Jennifer LaRue Huget writing in the Washington Post reports a study in the journal Pediatrics examines whether parents should "submit your child to a genetic screening test that might predict his or her likelihood of developing lung, skin or colon cancer, type 2 diabetes or another chronic illness as an adult." Parents in this study "were asked whether they'd be willing to subject their children to a genetic screening tool that would assess their risk for the diseases listed above plus osteoporosis, high blood pressure, high cholesterol and heart disease." Among the "219 parents participating, mothers were more inclined to be willing than fathers, as were parents who believed their children to be at increased risk of disease."

Comment: Brave New World? Not sure if I would want to know.

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Meditation for Arthritis

Listen to the music, open your mind and visualize your body, mind and spirit relaxing. You'll find that you achieve the same kind of relaxation response, but experience it in a different environment. You will achieve a meditative state with only the sounds around you.

Research shows that listening to the right kind of music can help you:

  • sleep better,
  • enhance your immunity,
  • reduce arthritis pain, and
  • help to lower your heart rate and blood pressure.

Meditation for Arthritis is an audio CD developed for arthritis patients. For the month of May, this CD can be yours for $14.99… a $5.00 savings! Enjoy this audio CD to help relax your mind and body.

Tips for using music for meditation

  1. Keep the volume down. If you are using music for meditation, then make sure that you don’t play the music too loudly. Your music should not dominate your mind. Music should be a serene and relaxing backdrop to your meditation.
  2. Use headphones. Headphones are not always required, but they make the music feel as though it is coming from inside of your own mind. If you are using music for meditation, then you'll want to become deeply absorbed in the music, and the headphones really encourage this. Also, headphones can help to block out external sounds if you are meditating where its a little bit noisy.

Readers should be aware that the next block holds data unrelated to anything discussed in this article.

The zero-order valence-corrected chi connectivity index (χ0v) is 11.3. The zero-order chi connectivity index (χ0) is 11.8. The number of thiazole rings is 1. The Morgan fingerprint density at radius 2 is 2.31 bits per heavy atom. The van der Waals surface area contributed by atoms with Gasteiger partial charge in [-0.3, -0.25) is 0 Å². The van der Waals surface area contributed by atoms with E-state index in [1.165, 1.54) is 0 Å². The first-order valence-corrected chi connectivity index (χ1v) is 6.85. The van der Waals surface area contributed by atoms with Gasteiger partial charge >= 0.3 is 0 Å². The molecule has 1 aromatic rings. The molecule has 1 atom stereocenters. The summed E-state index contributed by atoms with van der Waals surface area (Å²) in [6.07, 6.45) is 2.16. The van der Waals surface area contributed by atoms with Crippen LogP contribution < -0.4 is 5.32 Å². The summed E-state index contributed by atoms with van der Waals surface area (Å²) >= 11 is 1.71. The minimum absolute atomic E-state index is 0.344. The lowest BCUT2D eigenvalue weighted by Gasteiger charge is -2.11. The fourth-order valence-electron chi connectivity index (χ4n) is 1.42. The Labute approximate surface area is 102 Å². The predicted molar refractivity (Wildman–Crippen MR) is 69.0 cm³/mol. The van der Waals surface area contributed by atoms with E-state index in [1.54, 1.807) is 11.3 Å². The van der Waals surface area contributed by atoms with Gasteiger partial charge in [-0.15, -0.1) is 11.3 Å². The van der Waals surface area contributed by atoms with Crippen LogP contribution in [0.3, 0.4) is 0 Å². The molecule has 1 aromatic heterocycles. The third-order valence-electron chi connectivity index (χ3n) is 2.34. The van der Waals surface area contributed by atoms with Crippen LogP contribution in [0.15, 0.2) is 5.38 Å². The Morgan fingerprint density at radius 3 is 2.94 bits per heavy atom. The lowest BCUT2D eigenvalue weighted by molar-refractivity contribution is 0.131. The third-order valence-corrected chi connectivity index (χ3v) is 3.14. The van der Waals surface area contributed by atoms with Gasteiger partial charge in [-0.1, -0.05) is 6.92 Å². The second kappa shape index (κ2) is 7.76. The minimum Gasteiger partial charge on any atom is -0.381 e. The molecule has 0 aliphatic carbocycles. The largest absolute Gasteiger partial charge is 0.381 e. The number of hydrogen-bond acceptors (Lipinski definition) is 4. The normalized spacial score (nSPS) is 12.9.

3. Choose the right music. Try not to use music that contains percussion, vocals, or lots of instrumentation. Music should encourage peacefulness and relaxation.
  4. Relax and unwind. Meditation music can help put you into a calm, relaxed state of mind. So, if you choose to meditate with music, taking some time out to unwind while listening to some meditation music will help to prepare you for a deeper meditation experience.

Order Today! 

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A quick reminder:

Visit our practice website. The address is: Arthritis Treatment Center Lots of good info and a daily video blog filled with really good stuff.



Wei's World May 2011



Wei’s World May 2011 It’s no secret that my practice has an active social media presence. The internet has given patients greater access to information that was not available to them ten years ago. And it’s made it easier for our practice to dispense useful information while at the same time showcasing our expertise.

But something very unusual and unexpected happened this past month that I’d like to tell you about.

I was doing some grocery shopping at our local supermarket. Because I’m always on the lookout for interesting tidbits that I can use on my website blog or for our newsletters, I tote a messenger bag around with my day planner and other equipment like a digital camera, a video camera, and a voice recorder.

Well… after doing my shopping, I headed out to my car while talking on my cell phone. I loaded my purchases into the car, left my bag in the cart. .. and drove off. By the time I realized my bag was missing, I was all the way at home… so I flew back to the supermarket and the bag was GONE! The supermarket people said no one had turned in the bag. It was GONE!!

Talk about feeling low. I drove back home. My wife and I made a list of all the credit cards and called the companies… the usual drill.

I was so angry at myself for being so careless and also started worrying that this was an early sign of dementia.

The next morning when I turned on the computer, my Facebook lit up with messages from Cristina Lezama. She and her children had found the bag and tried to contact my office but since it was a Sunday they decided to contact me on me on Facebook.

To make a long story short, not only did I get my bag back with everything intact but I also met the most wonderful people. Mrs Lezama and her kids were delightful.

This episode not only renewed my faith in the goodness of people, but I also discovered a new power of social media.

Plus… what a great story for the newsletter!